If you read my Welcome page, you know that I used to do an online marketing newsletter. You also know that I have three children: a daughter and two sons. What you may not know unless you are familiar with my old marketing articles is that my older son Ian, who was born in 1995, was diagnosed with severe autism when he was two. A number of years ago I wrote an article called Guerrilla Faith that talks about Ian and what he means to me. I’ll wait while you read it.
Autism, especially in children, includes a variety of disorders, including, in Ian’s case, obsessive compulsive disorder (OCD) and Attention Deficit nDisorder (ADD). That means that Ian can and does obsess on one thing or another but in other areas his attention span is very short, so much so that he seems hyperactive. If you like reading sciencee fiction novels and want some real insight into OCD, I highly recommend the third volume of Orson Scott Card‘s Ender series, Xenocide. In Ender”s universe there is an entire planet of people with OCD. Continue reading A Week In The Life Of A Father
In case you have not figured this out from some of my comments, becuase of my objections to any religion’s claim of exclusive access to the truth, to God, or to salvation, I do not like attempts at converting “poor benighted pagan bastards” – as whte colonialist have often referred to the indigenous people that lived in their colonies. I include the Native Americans (“Indians”), the Australian Aborigines, the Maori of New Zealand, and the various ethic groups on the African continent that were subject to European colonial rule in the last 400 years.
In each of these cases, the white colonists felt it their Christian duty to convert these “heathen savages” to the civilizing influence of Christianity. Read that as dripping with sarcarsm as possible! Since, the indigenous people tended to resist this Christianization, the colonists often resorted to more stricent measures, sometimes even if the natives\ did convert. These more stricent meansures included slavery, reservations, and genocide. All the while these colonists went around trumpeting what good Christians they were. Such hypocrisy and arrogance! Continue reading Power To The [Indigenous] People
My legal first name is not John. What my real first name is not\r\nimportant unless you are with the government ot my bank. Those are the only two places I use my legal name. I’ve been John so long I don’t even answer to my legal first name anymore. What I want to talk about here is how I bcame John and why I’ve used that name for almost forty\r\nyears now.
When I was in third grade, my family moved from one suburb of Philadelphia to another suburb. That meant a change in schools. In my old school people used my full first name – a Germanic name – not a shortened version of it. No one teased me about my name or my accent or because I was an immigrant. Continue reading A Voice Crying In The Wilderness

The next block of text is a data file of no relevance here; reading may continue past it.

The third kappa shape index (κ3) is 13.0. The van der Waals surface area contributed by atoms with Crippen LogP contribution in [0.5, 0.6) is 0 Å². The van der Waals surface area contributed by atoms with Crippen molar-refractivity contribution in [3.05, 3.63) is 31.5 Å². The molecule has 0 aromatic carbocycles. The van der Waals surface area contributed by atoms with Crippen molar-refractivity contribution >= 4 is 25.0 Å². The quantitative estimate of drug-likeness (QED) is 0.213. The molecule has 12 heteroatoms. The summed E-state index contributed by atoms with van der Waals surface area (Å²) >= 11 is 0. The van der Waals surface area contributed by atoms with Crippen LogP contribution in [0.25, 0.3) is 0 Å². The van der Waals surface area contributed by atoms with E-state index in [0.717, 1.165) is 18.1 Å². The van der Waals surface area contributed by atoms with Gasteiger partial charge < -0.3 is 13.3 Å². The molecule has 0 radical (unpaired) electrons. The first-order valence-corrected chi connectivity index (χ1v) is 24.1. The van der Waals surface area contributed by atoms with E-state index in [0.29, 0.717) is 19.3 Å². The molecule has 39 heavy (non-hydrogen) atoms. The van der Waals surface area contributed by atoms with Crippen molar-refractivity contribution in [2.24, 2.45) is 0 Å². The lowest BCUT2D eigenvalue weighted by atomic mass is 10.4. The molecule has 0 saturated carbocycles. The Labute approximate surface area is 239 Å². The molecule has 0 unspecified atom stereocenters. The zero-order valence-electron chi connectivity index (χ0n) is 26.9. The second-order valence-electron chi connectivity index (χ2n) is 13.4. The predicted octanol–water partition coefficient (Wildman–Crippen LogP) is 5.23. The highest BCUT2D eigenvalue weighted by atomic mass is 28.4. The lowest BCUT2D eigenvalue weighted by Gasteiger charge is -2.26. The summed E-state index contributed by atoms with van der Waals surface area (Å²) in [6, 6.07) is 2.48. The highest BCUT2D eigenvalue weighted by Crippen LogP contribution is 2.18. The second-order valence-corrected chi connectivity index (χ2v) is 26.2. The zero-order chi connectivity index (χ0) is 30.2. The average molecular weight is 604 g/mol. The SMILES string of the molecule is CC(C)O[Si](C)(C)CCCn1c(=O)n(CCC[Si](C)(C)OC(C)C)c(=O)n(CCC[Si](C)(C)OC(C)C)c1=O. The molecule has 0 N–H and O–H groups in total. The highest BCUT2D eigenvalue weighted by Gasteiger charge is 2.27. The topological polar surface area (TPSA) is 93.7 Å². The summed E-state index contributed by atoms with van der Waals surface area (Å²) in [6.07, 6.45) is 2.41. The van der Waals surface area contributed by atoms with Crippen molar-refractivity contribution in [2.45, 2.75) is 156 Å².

I have been crystallizing my thinking on what I want to achieve with this blog. So I have decided for purely political :)) reasons to put those ideas into a new post rather than into a comment. I am also going to explain in a second post today a little about the family situation that is causing some problems with how much time I can devote to my writing.
So what AM I trying to accomplish here? Continue reading What Am I Trying To Do Here?
Simcha Jacobovici, an investigative journalist and filmmaker, recently did a documentary and companion book on The Lost Tomb of Jesus. That’s the name of the two hour documentary; the book is title The Family Tomb of Jesus. I have seen the documentary, but have not read the book as of yet. I hope to soon and when I finish it, I will do a follow up to this post.
The first point I want to make is that Simcha Jacobovici is neither an archaeologist nor a theologian. His job does not> require that he provide convincing, indisputable, irrefutable evidence to prove his point or hypothesis. As a filmmaker his product needs to be appealing to our emotions and senses. That’s what good filmmakers do. Think George Lucas. Continue reading Is It The Lost Tomb of Jesus? Do We REALLY Want to Know?
Christian Fundamentalists argue for a literal interpretation of the Bible. But that raises a very important question: which version of the Bible should we use? And in what language?
What language did God use when he told the Evangelists what to write? Was it the same language he used to tell Moses what to write in the first five books (the Pentateuch) of the Old\r\nTestament? Was that the same language God used to talk to David and Solomon or the Prophets? If one listens to some of the more extreme fundamentalists God speaks the English of the King James Version of the Bible. But modern editions of the King James Bible are written in modern English but in the style of the original edition. The words are not exactly the same. Continue reading What Language Does God Speak?
My favorite topic of discussion is religion, followed closely by politics. Today’s post will be the start of a theme that will be present in many places on this blog. That theme is character; and we will include both a political and a religious perspective in today’s discussion.
Our starting point will be the recent announcement by Senator John Kerry of Massachusetts, that he will not seek the Democratic Party’s nomination for the 2008 Presidential election. Rather, Kerry wants to focus on bringing American troops home from Iraq as quickly as possible. I applaud that decision and the reason for it! Continue reading Religion and Politics Make Strange Bedfellows